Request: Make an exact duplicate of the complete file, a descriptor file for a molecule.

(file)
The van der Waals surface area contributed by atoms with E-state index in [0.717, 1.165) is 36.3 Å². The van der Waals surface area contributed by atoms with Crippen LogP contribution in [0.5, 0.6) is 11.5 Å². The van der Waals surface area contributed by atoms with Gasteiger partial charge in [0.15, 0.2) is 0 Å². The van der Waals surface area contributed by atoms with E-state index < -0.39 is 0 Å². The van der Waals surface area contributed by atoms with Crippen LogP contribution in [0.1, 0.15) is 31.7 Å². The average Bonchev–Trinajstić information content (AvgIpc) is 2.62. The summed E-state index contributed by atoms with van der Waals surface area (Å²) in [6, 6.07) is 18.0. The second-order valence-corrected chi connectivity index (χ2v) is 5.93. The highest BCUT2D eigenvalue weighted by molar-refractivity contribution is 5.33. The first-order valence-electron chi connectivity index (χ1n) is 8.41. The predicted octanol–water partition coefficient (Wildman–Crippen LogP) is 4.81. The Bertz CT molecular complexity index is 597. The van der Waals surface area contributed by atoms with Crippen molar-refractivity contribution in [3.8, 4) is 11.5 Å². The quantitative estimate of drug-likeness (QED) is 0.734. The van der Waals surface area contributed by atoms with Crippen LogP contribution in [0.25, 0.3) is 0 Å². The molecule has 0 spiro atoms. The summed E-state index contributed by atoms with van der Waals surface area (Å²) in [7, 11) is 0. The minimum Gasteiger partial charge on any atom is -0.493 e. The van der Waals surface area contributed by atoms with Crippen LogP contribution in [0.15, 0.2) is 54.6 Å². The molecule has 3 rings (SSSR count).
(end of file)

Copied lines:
The van der Waals surface area contributed by atoms with E-state index in [0.717, 1.165) is 36.3 Å². The van der Waals surface area contributed by atoms with Crippen LogP contribution in [0.5, 0.6) is 11.5 Å². The van der Waals surface area contributed by atoms with Gasteiger partial charge in [0.15, 0.2) is 0 Å². The van der Waals surface area contributed by atoms with E-state index < -0.39 is 0 Å². The van der Waals surface area contributed by atoms with Crippen LogP contribution in [0.1, 0.15) is 31.7 Å². The average Bonchev–Trinajstić information content (AvgIpc) is 2.62. The summed E-state index contributed by atoms with van der Waals surface area (Å²) in [6, 6.07) is 18.0. The second-order valence-corrected chi connectivity index (χ2v) is 5.93. The highest BCUT2D eigenvalue weighted by molar-refractivity contribution is 5.33. The first-order valence-electron chi connectivity index (χ1n) is 8.41. The predicted octanol–water partition coefficient (Wildman–Crippen LogP) is 4.81. The Bertz CT molecular complexity index is 597. The van der Waals surface area contributed by atoms with Crippen molar-refractivity contribution in [3.8, 4) is 11.5 Å². The quantitative estimate of drug-likeness (QED) is 0.734. The van der Waals surface area contributed by atoms with Crippen LogP contribution in [0.25, 0.3) is 0 Å². The molecule has 0 spiro atoms. The summed E-state index contributed by atoms with van der Waals surface area (Å²) in [7, 11) is 0. The minimum Gasteiger partial charge on any atom is -0.493 e. The van der Waals surface area contributed by atoms with Crippen LogP contribution in [0.15, 0.2) is 54.6 Å². The molecule has 3 rings (SSSR count).